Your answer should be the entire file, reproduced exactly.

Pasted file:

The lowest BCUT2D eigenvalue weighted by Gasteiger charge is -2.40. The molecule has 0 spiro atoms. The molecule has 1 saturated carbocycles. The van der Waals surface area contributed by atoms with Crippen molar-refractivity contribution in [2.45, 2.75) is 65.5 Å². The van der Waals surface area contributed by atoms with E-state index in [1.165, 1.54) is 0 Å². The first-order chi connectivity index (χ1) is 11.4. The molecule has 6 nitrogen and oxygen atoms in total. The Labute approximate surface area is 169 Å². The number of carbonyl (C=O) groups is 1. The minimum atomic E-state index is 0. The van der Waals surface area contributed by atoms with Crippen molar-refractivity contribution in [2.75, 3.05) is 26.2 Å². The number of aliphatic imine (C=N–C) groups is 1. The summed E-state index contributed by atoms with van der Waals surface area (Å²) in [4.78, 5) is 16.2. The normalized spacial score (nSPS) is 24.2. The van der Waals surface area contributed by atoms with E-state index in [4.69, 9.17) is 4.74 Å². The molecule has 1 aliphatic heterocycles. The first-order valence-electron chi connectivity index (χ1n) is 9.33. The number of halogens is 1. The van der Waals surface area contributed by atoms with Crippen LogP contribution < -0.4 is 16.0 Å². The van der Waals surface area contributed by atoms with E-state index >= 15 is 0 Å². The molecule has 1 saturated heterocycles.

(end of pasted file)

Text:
The lowest BCUT2D eigenvalue weighted by Gasteiger charge is -2.40. The molecule has 0 spiro atoms. The molecule has 1 saturated carbocycles. The van der Waals surface area contributed by atoms with Crippen molar-refractivity contribution in [2.45, 2.75) is 65.5 Å². The van der Waals surface area contributed by atoms with E-state index in [1.165, 1.54) is 0 Å². The first-order chi connectivity index (χ1) is 11.4. The molecule has 6 nitrogen and oxygen atoms in total. The Labute approximate surface area is 169 Å². The number of carbonyl (C=O) groups is 1. The minimum atomic E-state index is 0. The van der Waals surface area contributed by atoms with Crippen molar-refractivity contribution in [2.75, 3.05) is 26.2 Å². The number of aliphatic imine (C=N–C) groups is 1. The summed E-state index contributed by atoms with van der Waals surface area (Å²) in [4.78, 5) is 16.2. The normalized spacial score (nSPS) is 24.2. The van der Waals surface area contributed by atoms with E-state index in [4.69, 9.17) is 4.74 Å². The molecule has 1 aliphatic heterocycles. The first-order valence-electron chi connectivity index (χ1n) is 9.33. The number of halogens is 1. The van der Waals surface area contributed by atoms with Crippen LogP contribution < -0.4 is 16.0 Å². The van der Waals surface area contributed by atoms with E-state index >= 15 is 0 Å². The molecule has 1 saturated heterocycles.